Tuesday, January 17, 2012

Let’s turn grief for ‘HD Angels’ into new impetus for the Huntington’s cure

The Huntington’s disease angels are sending us all an urgent message: we must redouble the effort to find effective treatments and a cure for this devil of a disease.

In the past few days, two more HD angels – children who have succumbed to this disease – have passed on.

On January 11, nine-year-old Kathleen Edward died while surrounded by loved ones in her Wyandotte, Michigan, home.

Kathleen and grandmother Rebecca (family photo)

On January 15 another child, twelve-year-old Olivia Ruggiano, died in Philadelphia.

While HD affects people of all ages, the ten percent of cases classified as juvenile Huntington’s disease (JHD) wrenchingly dramatize the disease’s crippling effect. Children and teenagers afflicted with JHD never experience a normal life. As in Kathleen’s and Olivia’s cases, some don’t even reach adulthood.

Together with Kathleen’s and Olivia’s families, the HD community grieves deeply: two young lives ended hopelessly.

Their deaths provide a startling reminder of the lack of treatments.

These HD angels want us all to cry out for increased funding for HD research – including the understudied juvenile onset – and a commitment from drug developers to broaden and speed up the search for treatments and a cure.

Two brave girls

In life, both Kathleen and Olivia had received an outpouring of sustenance from the HD community and beyond.

In 2010 a hateful neighbor, upset over a misunderstanding about a children’s birthday party, started feuding with Kathleen’s family. The neighbor bullied Kathleen on Facebook by posting a photo of the girl positioned over a set of crossbones. Another photo showed Kathleen’s HD-stricken mother in the arms of the Grim Reaper.

News coverage of the incident spurred donations to the family and expressions of support from around the world. Thanks to many generous individuals, Kathleen had the opportunity to go on a shopping spree – but only after first choosing gifts for her family members. (Click here to read more about this incident.)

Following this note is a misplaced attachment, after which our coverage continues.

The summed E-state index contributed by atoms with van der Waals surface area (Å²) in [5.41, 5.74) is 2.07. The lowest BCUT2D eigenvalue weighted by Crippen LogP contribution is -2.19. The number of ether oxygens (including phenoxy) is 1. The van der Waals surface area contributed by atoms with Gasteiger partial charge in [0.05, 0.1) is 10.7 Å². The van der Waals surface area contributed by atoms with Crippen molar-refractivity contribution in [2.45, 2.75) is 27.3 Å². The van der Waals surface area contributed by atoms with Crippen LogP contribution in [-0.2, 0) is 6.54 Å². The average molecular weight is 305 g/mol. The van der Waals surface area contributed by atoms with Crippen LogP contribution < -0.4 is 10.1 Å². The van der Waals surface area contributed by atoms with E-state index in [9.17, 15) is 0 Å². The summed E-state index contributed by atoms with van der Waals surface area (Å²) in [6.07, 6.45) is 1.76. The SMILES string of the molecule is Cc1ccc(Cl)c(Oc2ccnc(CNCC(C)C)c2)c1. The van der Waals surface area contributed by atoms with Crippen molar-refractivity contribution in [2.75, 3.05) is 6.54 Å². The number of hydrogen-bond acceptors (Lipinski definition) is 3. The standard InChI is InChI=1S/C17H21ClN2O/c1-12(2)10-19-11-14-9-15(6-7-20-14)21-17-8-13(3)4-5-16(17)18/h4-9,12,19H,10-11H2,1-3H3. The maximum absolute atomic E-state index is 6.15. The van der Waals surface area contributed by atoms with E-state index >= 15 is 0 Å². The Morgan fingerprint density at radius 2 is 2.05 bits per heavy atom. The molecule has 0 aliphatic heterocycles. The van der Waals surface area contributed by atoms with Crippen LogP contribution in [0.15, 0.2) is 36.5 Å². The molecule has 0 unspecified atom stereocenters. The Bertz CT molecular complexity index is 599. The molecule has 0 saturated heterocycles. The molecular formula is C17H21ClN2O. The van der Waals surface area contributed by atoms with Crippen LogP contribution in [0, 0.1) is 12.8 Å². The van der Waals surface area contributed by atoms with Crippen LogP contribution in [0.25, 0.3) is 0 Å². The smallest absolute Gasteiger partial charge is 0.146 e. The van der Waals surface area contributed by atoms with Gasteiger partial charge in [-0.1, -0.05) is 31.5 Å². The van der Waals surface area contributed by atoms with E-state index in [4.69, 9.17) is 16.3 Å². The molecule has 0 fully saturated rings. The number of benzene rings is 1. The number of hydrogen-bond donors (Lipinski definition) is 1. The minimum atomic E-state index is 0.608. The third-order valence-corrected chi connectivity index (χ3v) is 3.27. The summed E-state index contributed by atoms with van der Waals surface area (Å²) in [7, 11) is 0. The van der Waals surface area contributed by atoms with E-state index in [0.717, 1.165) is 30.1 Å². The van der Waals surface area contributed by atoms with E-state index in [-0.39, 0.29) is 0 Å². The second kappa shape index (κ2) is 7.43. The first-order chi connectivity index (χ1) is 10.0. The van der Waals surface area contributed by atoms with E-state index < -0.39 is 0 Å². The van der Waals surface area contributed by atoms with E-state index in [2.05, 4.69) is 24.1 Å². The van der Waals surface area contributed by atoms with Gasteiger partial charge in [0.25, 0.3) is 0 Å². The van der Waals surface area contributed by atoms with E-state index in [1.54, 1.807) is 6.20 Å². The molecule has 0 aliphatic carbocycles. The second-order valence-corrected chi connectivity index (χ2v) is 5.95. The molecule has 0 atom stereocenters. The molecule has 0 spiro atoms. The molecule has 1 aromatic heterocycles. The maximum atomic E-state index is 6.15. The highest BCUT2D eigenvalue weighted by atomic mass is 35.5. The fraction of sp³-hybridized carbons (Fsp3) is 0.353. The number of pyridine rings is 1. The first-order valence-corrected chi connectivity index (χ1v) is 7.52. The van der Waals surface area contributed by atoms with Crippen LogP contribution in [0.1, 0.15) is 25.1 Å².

“Olivia was a normal child who loved to wear frilly dresses with dirty knees while digging for worms,” Olivia’s mother Jennifer wrote on a fundraising site for the Delaware Valley Chapter of the Huntington’s Disease Society of America (HDSA). “Strong willed but always ready with a smile, giggle or hugs. She began showing developmental delays at 4 1/2, a slight lisp, uncoordinated, tripping a lot, dropping things.”

Olivia and friend at HDSA fundraising walk

“Then the focal seizures came, the first one being discovered the last day of day care before starting kindergarten,” Jennifer continued, referring to how Olivia would lean back and prop up her head, and then let her head drop into her lap. “We thought she was just being difficult or having selective hearing. Then they developed into stronger more intense seizures. Late in December 2007, right before Christmas she went into status (non-stop seizures).... Since then she has been on a spiral downhill.”

On a Facebook page titled “We All LOVE Olivia Ruggiano,” supporters and members of the HD community left Olivia a constant stream of encouraging messages as she struggled against the disease. Jennifer and other family members read the messages out loud to Olivia and, holding up a laptop, showed her the pictures people had posted.

Words of support

At Kathleen’s funeral on January 14, so many mourners turned out that the funeral home ran out of the flags fastened to cars in the procession to the cemetery, Rebecca told me via Facebook. Kathleen was buried next to her mother Laura Edward, who died of HD in 2009.

The Detroit Free Press ran two articles about Kathleen.

“Those who knew 9-year-old Kathleen Edward will never forget her infectious smile, one seen throughout her battle with juvenile Huntington’s disease,” one of the articles began.